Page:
Violent games bill passes California Legislature
Governor Schwarzenegger has 30 days to sign AB1179 or veto it; bill would take effect January 1.
The California Assembly has adjourned until next year, but not before squeezing a few bills in under the wire. One such bill was Assemblyman Leland Yee's AB1179, which looks to prohibit retailers from selling violent games to minors, lest they be fined $1,000 for each violation.
AB1179 was passed by the California Senate yesterday by a vote of 22-9. The bill then went back to the Assembly, where it was approved 65-7. Now the bill goes to the desk of California governor Arnold Schwarzenegger, who must sign or veto the bill by October 9.
"Governor Schwarzenegger is no longer an action star but an elected representative of all Californians; I am hopeful that he will consider our children's best interests by signing this commonsense legislation into law and giving parents a necessary tool to raise healthy kids," said speaker pro tempore Yee in a statement.
If signed by Schwarzenegger, AB1179 would go into effect January 1, 2006.
Yee has previously introduced similar legislation to this effect, and while one such bill was signed into law by Schwarzenegger last year, it had been thoroughly watered down along the way. Yee's AB450 (which eventually became AB1179), stalled in the legislature earlier this year, but the Grand Theft Auto: San Andreas Hot Coffee scandal once again attracted public attention to the issue and spurred the bill out of its legislative limbo.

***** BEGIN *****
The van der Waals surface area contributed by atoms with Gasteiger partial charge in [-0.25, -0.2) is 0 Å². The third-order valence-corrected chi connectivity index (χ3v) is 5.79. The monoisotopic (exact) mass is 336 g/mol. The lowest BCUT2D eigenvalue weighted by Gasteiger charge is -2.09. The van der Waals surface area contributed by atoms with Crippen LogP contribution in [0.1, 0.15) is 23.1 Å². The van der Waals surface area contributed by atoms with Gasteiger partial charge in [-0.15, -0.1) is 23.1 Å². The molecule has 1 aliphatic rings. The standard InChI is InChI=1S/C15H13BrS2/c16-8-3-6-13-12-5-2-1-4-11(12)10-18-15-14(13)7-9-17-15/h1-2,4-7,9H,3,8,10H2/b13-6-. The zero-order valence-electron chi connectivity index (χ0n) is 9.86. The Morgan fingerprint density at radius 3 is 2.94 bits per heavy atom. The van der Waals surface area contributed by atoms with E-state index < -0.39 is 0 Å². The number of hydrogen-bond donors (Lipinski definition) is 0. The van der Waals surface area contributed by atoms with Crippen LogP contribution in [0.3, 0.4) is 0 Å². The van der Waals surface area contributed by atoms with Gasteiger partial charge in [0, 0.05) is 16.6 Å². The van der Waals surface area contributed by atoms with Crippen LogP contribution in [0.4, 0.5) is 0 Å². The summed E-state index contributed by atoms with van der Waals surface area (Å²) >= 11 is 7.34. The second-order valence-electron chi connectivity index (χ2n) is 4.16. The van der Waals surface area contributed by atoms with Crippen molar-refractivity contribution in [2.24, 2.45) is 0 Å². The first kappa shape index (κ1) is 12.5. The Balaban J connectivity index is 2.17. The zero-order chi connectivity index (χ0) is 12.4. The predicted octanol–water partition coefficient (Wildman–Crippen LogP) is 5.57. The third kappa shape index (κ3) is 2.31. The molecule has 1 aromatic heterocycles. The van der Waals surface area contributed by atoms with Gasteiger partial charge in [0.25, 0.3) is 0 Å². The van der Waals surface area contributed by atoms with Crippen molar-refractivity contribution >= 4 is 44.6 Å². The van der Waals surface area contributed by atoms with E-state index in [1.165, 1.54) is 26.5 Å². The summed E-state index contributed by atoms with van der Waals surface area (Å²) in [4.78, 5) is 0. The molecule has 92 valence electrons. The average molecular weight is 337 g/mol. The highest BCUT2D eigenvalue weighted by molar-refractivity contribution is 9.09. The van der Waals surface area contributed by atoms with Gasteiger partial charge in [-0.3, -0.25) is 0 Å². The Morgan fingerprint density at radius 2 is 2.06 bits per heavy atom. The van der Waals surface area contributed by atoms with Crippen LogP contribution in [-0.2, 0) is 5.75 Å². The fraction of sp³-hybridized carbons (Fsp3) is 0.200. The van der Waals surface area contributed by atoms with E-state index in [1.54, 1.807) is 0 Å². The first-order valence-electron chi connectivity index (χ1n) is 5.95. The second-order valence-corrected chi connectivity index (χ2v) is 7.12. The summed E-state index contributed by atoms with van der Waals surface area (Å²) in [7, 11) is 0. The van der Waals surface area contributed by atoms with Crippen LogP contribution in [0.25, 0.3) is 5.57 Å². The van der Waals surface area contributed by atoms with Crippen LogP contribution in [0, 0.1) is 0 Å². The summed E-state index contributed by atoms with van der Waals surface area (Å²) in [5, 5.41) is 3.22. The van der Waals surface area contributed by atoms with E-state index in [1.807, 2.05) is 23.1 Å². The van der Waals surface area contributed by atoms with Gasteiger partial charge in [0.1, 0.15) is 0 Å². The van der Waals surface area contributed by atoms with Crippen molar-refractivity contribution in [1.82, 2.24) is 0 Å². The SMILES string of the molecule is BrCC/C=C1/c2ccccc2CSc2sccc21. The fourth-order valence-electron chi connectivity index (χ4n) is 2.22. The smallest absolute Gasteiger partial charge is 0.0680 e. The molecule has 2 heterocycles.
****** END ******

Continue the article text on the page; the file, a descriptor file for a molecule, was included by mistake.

Yee's bill also would require violent games to be labeled as being for sale to adults only by way of a solid white "18" sticker no smaller than 2 inches by 2 inches on the front of the package; the "18" would be outlined in black. For an idea of how visible that sticker will be, keep in mind that Game Boy Advance boxes are slightly smaller than 5 inches by 5 inches.
The bill makes no mention of the Entertainment Software Ratings Board (ESRB) or its ratings system, instead offering its own definition of what constitutes a violent video game. According to the bill, that would be "a video game in which the range of options available to a player includes killing, maiming, dismembering, or sexually assaulting an image of a human being," so long as it's offensive to community standards and without artistic merit or allows players to hurt other characters "in a manner which is especially heinous, cruel, or depraved in that it involves torture or serious physical abuse to the victim." The bill also defines terms like heinous, cruel, and torture. However, with no definitive governing body set up to determine in advance which games fall into this category, it appears publishers and retailers will have to decide for themselves what fits the government's definition of a violent game, and worry about fines and legislation later.
Other states have instituted laws like this before, but previous attempts have been declared unconstitutional. At the moment, an Illinois law banning the sale of violent games to minors is being challenged, and the dispute is likely to be fought on a nationwide level in the coming months. Senator Hillary Rodham Clinton (D-NY) called for federal legislation in the wake of the Hot Coffee scandal, though nothing has come of that yet.
Interestingly enough, Yee's bill, the full text of which is available by searching for AB1179 on the State Assembly's Web site, does not require labeling of games containing consensual sex of the sort that tipped off the Hot Coffee controversy in the first place.
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